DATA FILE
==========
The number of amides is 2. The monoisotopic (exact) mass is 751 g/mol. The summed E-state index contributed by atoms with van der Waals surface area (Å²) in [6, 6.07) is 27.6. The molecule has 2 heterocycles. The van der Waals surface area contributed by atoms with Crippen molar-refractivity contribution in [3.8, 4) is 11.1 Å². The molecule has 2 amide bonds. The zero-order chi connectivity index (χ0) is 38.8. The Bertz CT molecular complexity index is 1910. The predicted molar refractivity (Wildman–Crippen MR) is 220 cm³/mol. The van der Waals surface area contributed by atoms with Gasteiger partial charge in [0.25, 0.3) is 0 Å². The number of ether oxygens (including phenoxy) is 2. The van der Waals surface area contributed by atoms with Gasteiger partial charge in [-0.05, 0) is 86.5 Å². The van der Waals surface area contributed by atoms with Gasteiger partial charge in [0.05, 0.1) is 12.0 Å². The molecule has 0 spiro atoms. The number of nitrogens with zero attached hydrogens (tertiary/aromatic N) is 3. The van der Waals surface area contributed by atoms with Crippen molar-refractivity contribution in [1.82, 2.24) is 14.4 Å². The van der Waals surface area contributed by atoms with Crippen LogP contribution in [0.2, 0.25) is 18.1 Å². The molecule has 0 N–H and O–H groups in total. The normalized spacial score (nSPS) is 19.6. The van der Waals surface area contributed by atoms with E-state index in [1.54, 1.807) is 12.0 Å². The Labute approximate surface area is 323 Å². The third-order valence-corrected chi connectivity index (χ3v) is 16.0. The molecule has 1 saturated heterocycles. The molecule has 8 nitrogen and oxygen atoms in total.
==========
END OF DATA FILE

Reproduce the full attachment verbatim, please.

The number of amides is 2. The monoisotopic (exact) mass is 751 g/mol. The summed E-state index contributed by atoms with van der Waals surface area (Å²) in [6, 6.07) is 27.6. The molecule has 2 heterocycles. The van der Waals surface area contributed by atoms with Crippen molar-refractivity contribution in [3.8, 4) is 11.1 Å². The molecule has 2 amide bonds. The zero-order chi connectivity index (χ0) is 38.8. The Bertz CT molecular complexity index is 1910. The predicted molar refractivity (Wildman–Crippen MR) is 220 cm³/mol. The van der Waals surface area contributed by atoms with Gasteiger partial charge in [0.25, 0.3) is 0 Å². The number of ether oxygens (including phenoxy) is 2. The van der Waals surface area contributed by atoms with Gasteiger partial charge in [-0.05, 0) is 86.5 Å². The van der Waals surface area contributed by atoms with Gasteiger partial charge in [0.05, 0.1) is 12.0 Å². The molecule has 0 spiro atoms. The number of nitrogens with zero attached hydrogens (tertiary/aromatic N) is 3. The van der Waals surface area contributed by atoms with Crippen molar-refractivity contribution in [1.82, 2.24) is 14.4 Å². The van der Waals surface area contributed by atoms with Crippen LogP contribution in [0.2, 0.25) is 18.1 Å². The molecule has 0 N–H and O–H groups in total. The normalized spacial score (nSPS) is 19.6. The van der Waals surface area contributed by atoms with E-state index in [1.54, 1.807) is 12.0 Å². The Labute approximate surface area is 323 Å². The third-order valence-corrected chi connectivity index (χ3v) is 16.0. The molecule has 1 saturated heterocycles. The molecule has 8 nitrogen and oxygen atoms in total.